Radial Nerve Palsy
What is radial nerve palsy?
The radial nerve is one of the three main nerves in the arm. It travels from the armpit down the back of the arm to the hand. It provides sensation over the back of the wrist and hand, as well as movement and strength over the elbow, wrist and fingers (i.e. straightening of the elbow and fingers, backward bending movement of the wrist). Radial nerve palsy is a condition that involves pressure, stretching or damage of the radial nerve, resulting in numbness or tingling and/or weakness in the elbow, wrist and hand.
There are several causes for radial nerve palsy, including:
- Long-term pressure on the nerve (e.g. sleeping with the upper arm in an awkward position, improper use of crutches).
- Direct injury to the nerve (e.g. traumatic injury, sustaining a fracture in the upper arm close to the nerve).
- Nerve compression caused by swelling or injury or nearby body structures.
- Medical illness that causes nerve damage.
How do I know if I have radial nerve palsy?
Signs and symptoms of radial nerve palsy may include:
- Numbness, tingling and/or pain over the back of the wrist and hand.
- Difficulty or weakness in straightening the elbow.
- Difficulty or weakness in lifting the wrist and bending it backwards and/or straightening of the thumb and fingers.
- Loss of strength and dexterity over the fingers, making it difficult to grasp and manipulate objects.
How is radial nerve palsy diagnosed?
Your specialist Doctor will obtain your health history and perform a physical examination. Your Doctor may also order medical diagnostic tests (e.g. nerve conduction studies, electromyography studies, ultrasound scans, MRI scans) to help with the diagnosis.
How is radial nerve palsy treated?
It is important to seek early treatment for radial nerve palsy to prevent permanent damage to the nerve and corresponding muscles of the elbow, wrist and hand. Treatment options for radial nerve palsy depend on the severity and duration of the disease and include both surgical and non-surgical interventions.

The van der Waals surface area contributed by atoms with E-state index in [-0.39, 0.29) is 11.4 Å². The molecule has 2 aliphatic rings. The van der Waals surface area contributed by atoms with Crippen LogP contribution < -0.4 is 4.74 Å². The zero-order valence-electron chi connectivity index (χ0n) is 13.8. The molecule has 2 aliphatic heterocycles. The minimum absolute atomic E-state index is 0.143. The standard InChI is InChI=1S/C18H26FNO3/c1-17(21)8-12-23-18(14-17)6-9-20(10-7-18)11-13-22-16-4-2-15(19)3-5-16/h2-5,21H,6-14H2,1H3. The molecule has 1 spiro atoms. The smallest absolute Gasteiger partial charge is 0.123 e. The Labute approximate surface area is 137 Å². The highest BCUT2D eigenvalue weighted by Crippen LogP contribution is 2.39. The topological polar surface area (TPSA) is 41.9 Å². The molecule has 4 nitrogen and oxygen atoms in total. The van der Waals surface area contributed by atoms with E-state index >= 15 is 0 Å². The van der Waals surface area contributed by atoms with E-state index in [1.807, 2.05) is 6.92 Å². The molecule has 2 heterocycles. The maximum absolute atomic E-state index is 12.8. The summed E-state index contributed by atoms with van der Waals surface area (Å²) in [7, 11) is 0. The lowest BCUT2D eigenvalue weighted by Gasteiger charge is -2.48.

Your specialist Doctor may refer you to our Hand Therapist, who will be able to provide the following services:
- Advice and education pertaining to your condition
- Wax therapy
- Ultrasound therapy
- Advice on lifestyle and activity modifications so as to eliminate or minimise daily activities or or upper limb postures which may further aggravate the condition
- Provide a customised wrist splint to help support the wrist in a position that is bent slightly backwards so that you are able to use your hand functionally to perform your daily activities
- Nerve and tendon gliding exercises to help the radial nerve move better
- Appropriate exercises to improve elbow, wrist and hand movements
- Neuromuscular electrical stimulation (NMES)
- Personalised home exercise program
Your Doctor may suggest other non-surgical interventions such as oral medications (e.g. anti-inflammatory drugs, vitamin B supplements) to help reduce any existing inflammation and improve nerve function.
Surgical interventions may be recommended in the following situations:
- The symptoms of radial nerve palsy do not improve over time with non-surgical interventions.
- Radial nerve palsy has been persistent for prolonged periods of time (i.e. more than six months) and/or has been diagnosed to be severe in nature.
- The muscles of the hand, wrist and elbow that are controlled by the radial nerve show signs of wasting and hand weakness becomes more pronounced.
Recovery from radial nerve surgery can take anywhere from several weeks to several months. Hand therapy is often required after surgery to help regain the movement, strength and function of the affected hand, wrist and elbow.